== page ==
Analysts wary of carmakers’ projections


Staff Writer

Although Japanese automakers foresee a strong earnings rebound for the business year ending next March, experts remain cautious about extended gains amid intensifying global competition and persistent strength in the yen.

The key points are how they can fight the surging competition in the recovering U.S. economy as well as emerging markets, they said.

Global competition is heating up fast, and the once-struggling Detroit Three have bounced back and are regaining profits on U.S. car sales.

Meanwhile, Volkswagen of Germany and South Korea’s Hyundai are expanding their presence beyond the United States and are making inroads into China and other emerging markets, they said.

“I expect recovery for the following year to be milder,” said Chizuko Satsukawa, an auto sector analyst for Standard & Poor’s in Japan.

In the United States, the Detroit Three reported net gains for the January-March quarter. In particular, Chrysler Group LLC’s net operating profit rose 55 percent from a year earlier to $740 million, and the world’s largest automaker, General Motors, reported $996 million, up 5 percent.

“The focus will be how Japanese makers will fight their rivals in North America without applying discounts (to their products),” said Tadashi Usui, an auto sector analyst at Moody’s Japan K.K.

In emerging markets, Japanese makers will have to swiftly meet local demand when developing new cars.

One success story has been Volkswagen, which in recent years successfully introduced module production lines that have been able to lower costs and meet local needs promptly.

Hyundai has posted robust sales in emerging countries by rapidly developing cars suited to each market, experts said.

Nissan Motor Co., which is more successful in China than its Japanese rivals, said Friday it logged sales of 1.25 million units in China, up 21.9 percent from a year earlier.

“Our forecast for 2012 is growth in China. We have no doubt about it,” Nissan President and CEO Carlos Ghosn said at a news conference in Yokohama, adding that his firm is not worried about a long-rumored downturn emerging there, at least for the foreseeable future.

In March, Nissan announced plans to revive its iconic Datsun line in India, Indonesia and Russia in 2014 to woo their rapidly growing middle-class consumers.

Leader Toyota Motor Corp., meanwhile, is well aware of the importance of grooming emerging markets and is adjusting its target sales ratios accordingly.

“We will increase the weight of sales in emerging countries against developed markets to 5 to 5 from the current 4 to 6,” Toyota President Akio Toyoda said on April 9. “Especially in China, the speeding up of product development is important.”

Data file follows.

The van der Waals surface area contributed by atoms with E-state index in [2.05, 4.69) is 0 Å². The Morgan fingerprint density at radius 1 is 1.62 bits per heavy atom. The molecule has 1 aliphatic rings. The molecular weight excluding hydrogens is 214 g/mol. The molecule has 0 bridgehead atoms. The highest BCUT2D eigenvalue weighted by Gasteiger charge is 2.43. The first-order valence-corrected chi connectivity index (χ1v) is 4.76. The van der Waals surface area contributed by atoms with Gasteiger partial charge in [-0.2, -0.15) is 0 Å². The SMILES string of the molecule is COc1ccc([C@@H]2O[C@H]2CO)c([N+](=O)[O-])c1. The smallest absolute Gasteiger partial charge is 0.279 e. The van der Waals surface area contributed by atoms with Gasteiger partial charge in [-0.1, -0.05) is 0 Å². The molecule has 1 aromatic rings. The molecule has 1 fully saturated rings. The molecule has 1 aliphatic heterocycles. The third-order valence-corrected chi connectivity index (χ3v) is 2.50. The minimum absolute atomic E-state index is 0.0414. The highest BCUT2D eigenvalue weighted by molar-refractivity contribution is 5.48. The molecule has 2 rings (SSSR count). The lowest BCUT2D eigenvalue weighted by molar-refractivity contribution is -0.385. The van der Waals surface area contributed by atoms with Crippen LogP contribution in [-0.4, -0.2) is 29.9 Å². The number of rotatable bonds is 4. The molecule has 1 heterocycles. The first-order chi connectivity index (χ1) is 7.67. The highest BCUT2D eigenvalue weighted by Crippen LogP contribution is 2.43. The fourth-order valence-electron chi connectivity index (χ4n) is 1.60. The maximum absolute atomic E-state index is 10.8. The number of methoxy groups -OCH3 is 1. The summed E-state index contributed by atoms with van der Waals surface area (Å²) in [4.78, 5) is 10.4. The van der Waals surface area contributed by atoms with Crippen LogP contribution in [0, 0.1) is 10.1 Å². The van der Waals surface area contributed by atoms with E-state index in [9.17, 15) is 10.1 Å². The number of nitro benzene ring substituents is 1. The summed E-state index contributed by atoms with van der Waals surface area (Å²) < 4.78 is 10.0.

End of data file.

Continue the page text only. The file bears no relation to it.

Toyota also plans to develop and produce hybrid car components in China by 2015 to meet local demand.

Elsewhere in the world, Toyota launched its Etios compact in India in 2010 to compete with Suzuki Maruti and Tata Motors.

It has also launched its IMV (innovative international multipurpose vehicle) project in such countries as Indonesia, Thailand and South Africa in recent years to better address local consumers.

Japanese automakers have announced sharp earnings recoveries for the year to March 2013 on the back of recoveries in production and sales dented by a disaster-plagued year that also saw the yen hit a record high against major currencies.

Two days earlier, Toyota surprised the industry by nearly tripling its forecast for group operating profit to ¥1 trillion for the year. Asia’s top automaker also said global sales would hit 8.7 million units, higher than analysts’ projections and the second-largest in its history.

“It is symbolic development to see the revival of Toyota and the Japanese auto industry,” Takaki Nakanishi, an auto and auto parts analyst for Merrill Lynch Japan Securities Co., said a report issued soon after Toyota announced its earnings and outlooks.

“A rise in Japanese makers’ sales forecasts based on a recovery from the impact of the earthquake and the floods is way beyond our expectations,” he said.

Honda said April 27 it expects its group operating profit to hit ¥620 billion for the year to next March, up 68 percent from a year earlier, on sales of 4.3 million units.